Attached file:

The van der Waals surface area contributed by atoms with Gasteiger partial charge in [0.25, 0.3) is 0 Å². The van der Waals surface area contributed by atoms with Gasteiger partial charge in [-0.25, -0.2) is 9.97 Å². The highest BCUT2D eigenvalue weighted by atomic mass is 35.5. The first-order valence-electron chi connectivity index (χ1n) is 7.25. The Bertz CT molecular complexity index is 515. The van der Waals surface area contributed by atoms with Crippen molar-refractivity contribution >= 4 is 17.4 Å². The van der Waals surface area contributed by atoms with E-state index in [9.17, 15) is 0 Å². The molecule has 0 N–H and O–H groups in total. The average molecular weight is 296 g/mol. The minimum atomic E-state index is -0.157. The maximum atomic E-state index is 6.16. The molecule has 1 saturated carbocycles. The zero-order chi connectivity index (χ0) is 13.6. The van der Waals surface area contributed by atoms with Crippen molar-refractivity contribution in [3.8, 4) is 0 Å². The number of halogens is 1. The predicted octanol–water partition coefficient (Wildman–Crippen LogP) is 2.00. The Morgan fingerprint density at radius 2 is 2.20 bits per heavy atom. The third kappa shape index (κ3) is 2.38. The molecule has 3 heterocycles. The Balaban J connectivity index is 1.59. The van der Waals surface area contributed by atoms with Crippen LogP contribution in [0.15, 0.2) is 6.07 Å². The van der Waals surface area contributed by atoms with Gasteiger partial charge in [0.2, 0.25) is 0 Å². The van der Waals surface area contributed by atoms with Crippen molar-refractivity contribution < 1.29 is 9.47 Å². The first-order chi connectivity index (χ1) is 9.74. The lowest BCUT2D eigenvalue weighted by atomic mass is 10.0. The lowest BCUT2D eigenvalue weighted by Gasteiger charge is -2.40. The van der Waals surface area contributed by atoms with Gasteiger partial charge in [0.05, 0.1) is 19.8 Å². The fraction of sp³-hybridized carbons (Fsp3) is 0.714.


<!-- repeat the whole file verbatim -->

The van der Waals surface area contributed by atoms with Gasteiger partial charge in [0.25, 0.3) is 0 Å². The van der Waals surface area contributed by atoms with Gasteiger partial charge in [-0.25, -0.2) is 9.97 Å². The highest BCUT2D eigenvalue weighted by atomic mass is 35.5. The first-order valence-electron chi connectivity index (χ1n) is 7.25. The Bertz CT molecular complexity index is 515. The van der Waals surface area contributed by atoms with Crippen molar-refractivity contribution >= 4 is 17.4 Å². The van der Waals surface area contributed by atoms with E-state index in [9.17, 15) is 0 Å². The molecule has 0 N–H and O–H groups in total. The average molecular weight is 296 g/mol. The minimum atomic E-state index is -0.157. The maximum atomic E-state index is 6.16. The molecule has 1 saturated carbocycles. The zero-order chi connectivity index (χ0) is 13.6. The van der Waals surface area contributed by atoms with Crippen molar-refractivity contribution in [3.8, 4) is 0 Å². The number of halogens is 1. The predicted octanol–water partition coefficient (Wildman–Crippen LogP) is 2.00. The Morgan fingerprint density at radius 2 is 2.20 bits per heavy atom. The third kappa shape index (κ3) is 2.38. The molecule has 3 heterocycles. The Balaban J connectivity index is 1.59. The van der Waals surface area contributed by atoms with Crippen LogP contribution in [0.15, 0.2) is 6.07 Å². The van der Waals surface area contributed by atoms with Gasteiger partial charge in [0.2, 0.25) is 0 Å². The van der Waals surface area contributed by atoms with Crippen molar-refractivity contribution < 1.29 is 9.47 Å². The first-order chi connectivity index (χ1) is 9.74. The lowest BCUT2D eigenvalue weighted by atomic mass is 10.0. The lowest BCUT2D eigenvalue weighted by Gasteiger charge is -2.40. The van der Waals surface area contributed by atoms with Gasteiger partial charge in [0.05, 0.1) is 19.8 Å². The fraction of sp³-hybridized carbons (Fsp3) is 0.714.